Ministerial Musings – Thanksgiving Week

Grateful Thanksgiving everyone!  It isn’t always the happiest of times, the holidays, but I hope you can look at this season as a time of gratitude and hope.  There are times when the holidays bring on painful memories and I pray that for you all out there that your memories and experiences will be peaceful and gentle ones.


I was privileged to MC the Tri-City Interfaith Council’s annual Thanksgiving Service Monday evening at St. Joseph’s with Shamsa Rafay another Council member.  In this service I was reminded by Pastor Jeff Spencer of how it is up to us to change the narrative we have been raised with about this holiday.  He preached about the false history we have grown to believe, how we have neglected to acknowledge the damage we have done to the First Nations who had always lived here, how the racism and destruction of millions of people were viewed as inconsequential.

It can be so disheartening to review this history and feel the guilt and shame that we must feel on knowing that we did this.  But there is hope.  For we can view our history, acknowledge our participation in it, and vow to take action to rectify and repair what we have done in the past.  One of the reparations I give every November is to donate to the First Nations Development Institute and to the American Indian College Fund.  I have been doing this for over 10 years now and feel that is one way I can make reparations for what my government did in the past.  Our government has not taken steps to repair the damage we have done, so maybe it is time for us to do it.  And it doesn’t have to be to those organizations, those are just examples, but to give to those organizations that are helping Native Americans to recover and begin to thrive could be a first step in helping to mend and to heal the First Nations and ourselves.  For when we carry the scars of what our ancestors wrought, it is a burden that we don’t even know we are carrying.  Reparation heals both sides of the damage.  Our country would benefit with this repair as much as the First Nations would.


So let us celebrate this Thursday and keep in our hearts all of those in need, for there are many.  If you can volunteer or donate time or money to those who are truly in need, isn’t that the greatest way to give thanks?  Let not our privilege get in the way of helping others.  Let us be grateful and serve those in need.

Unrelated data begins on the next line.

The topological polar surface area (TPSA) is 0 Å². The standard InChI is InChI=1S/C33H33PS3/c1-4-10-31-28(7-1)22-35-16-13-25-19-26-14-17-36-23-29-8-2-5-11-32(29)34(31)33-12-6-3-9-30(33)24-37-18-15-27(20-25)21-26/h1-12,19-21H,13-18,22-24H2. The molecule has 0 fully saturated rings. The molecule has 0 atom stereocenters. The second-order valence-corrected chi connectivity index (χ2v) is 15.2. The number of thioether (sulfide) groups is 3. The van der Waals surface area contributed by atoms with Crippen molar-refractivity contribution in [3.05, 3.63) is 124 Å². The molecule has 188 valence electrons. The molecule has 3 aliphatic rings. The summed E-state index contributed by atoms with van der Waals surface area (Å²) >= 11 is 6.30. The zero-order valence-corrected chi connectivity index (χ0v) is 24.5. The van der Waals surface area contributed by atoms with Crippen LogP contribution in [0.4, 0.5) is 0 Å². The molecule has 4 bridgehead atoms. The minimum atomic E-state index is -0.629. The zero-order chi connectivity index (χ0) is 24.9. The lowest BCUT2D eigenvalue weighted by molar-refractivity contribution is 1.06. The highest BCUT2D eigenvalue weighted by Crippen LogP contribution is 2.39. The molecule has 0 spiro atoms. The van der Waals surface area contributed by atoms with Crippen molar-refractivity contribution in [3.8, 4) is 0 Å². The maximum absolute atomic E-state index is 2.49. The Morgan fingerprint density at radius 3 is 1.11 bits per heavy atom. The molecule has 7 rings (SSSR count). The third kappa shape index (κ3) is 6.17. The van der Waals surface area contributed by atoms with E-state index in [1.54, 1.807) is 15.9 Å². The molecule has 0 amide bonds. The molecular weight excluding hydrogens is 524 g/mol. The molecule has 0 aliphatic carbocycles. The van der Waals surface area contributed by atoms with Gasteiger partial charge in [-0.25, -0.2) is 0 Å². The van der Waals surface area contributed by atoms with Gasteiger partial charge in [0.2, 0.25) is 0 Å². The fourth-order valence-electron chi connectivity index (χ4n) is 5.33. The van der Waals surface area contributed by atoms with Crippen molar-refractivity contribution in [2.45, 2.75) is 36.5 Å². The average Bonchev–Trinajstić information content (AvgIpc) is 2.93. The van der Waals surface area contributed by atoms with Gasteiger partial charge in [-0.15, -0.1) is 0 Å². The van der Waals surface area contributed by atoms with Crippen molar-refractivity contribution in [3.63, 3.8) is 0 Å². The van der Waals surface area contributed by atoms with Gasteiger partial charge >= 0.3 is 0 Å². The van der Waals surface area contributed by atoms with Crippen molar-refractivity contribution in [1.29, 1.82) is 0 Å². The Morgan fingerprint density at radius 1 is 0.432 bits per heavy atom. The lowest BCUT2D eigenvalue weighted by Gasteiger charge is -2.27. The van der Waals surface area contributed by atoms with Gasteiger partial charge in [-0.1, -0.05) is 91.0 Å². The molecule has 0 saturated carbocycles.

Have a Grateful Thanksgiving.

Grateful Blessings to you all,

Rev Jo

What Are You Waiting For?

I officiated the Celebration of Life for Ed Green on Monday, the husband of one of our congregants, Donna.  It was such a lovely way to salute this man who has left our mortal lives.  I feel I was privileged to know him the short time that I did.  This service was filled with proclamations of his good works, his generosity, his kindness and love.  And at the end of the service, after so many had commented on the wonderful hugs that he gave throughout his life, we each were presented with an ornament holding a ribbon the length of his hugs.  I acquired  one for myself and also one for the congregational holiday tree we will be putting up next month.  It is a memory for those who knew him and experienced his hugs in the past.

Death can be a reminder and an impetus on how we live our lives in the moment.  Do you know that friend that you think about often but really never visit or call because we always feel we have more time?  Do you have something on your bucket list that you want to do but haven’t really gotten around to it yet?  Have you told your family you love them lately?


What are you waiting for?  Sometimes we just need a reminder of the fleeting, transitory moment of life that we live.  Sometimes it takes something like a tragic loss to spur ourselves into movement.  But should it?  Is there a way to incorporate into our lives a routine of staying in touch with those who mean so much to us.  Ed did do that.  He stayed in touch so that by the very end, he had met with friends and family members and gotten to spend some quality time with them.  I was one of those lucky people in that in this last month, I was privileged to know him.  We were able to have meaningful conversations and were able to connect as fellow human beings.  Which is why we are all here on this planet, isn’t it?

So what are you waiting for?  What could possibly be more important than telling your loved ones you love them, looking at that bucket list and choosing one thing to accomplish that will make you happy?  Take some time this week.  Discover what is meaningful to you.  Spread goodness and kindness around.  And throw in some special hugs for those who need it.

Blessings to you all,

Rev Jo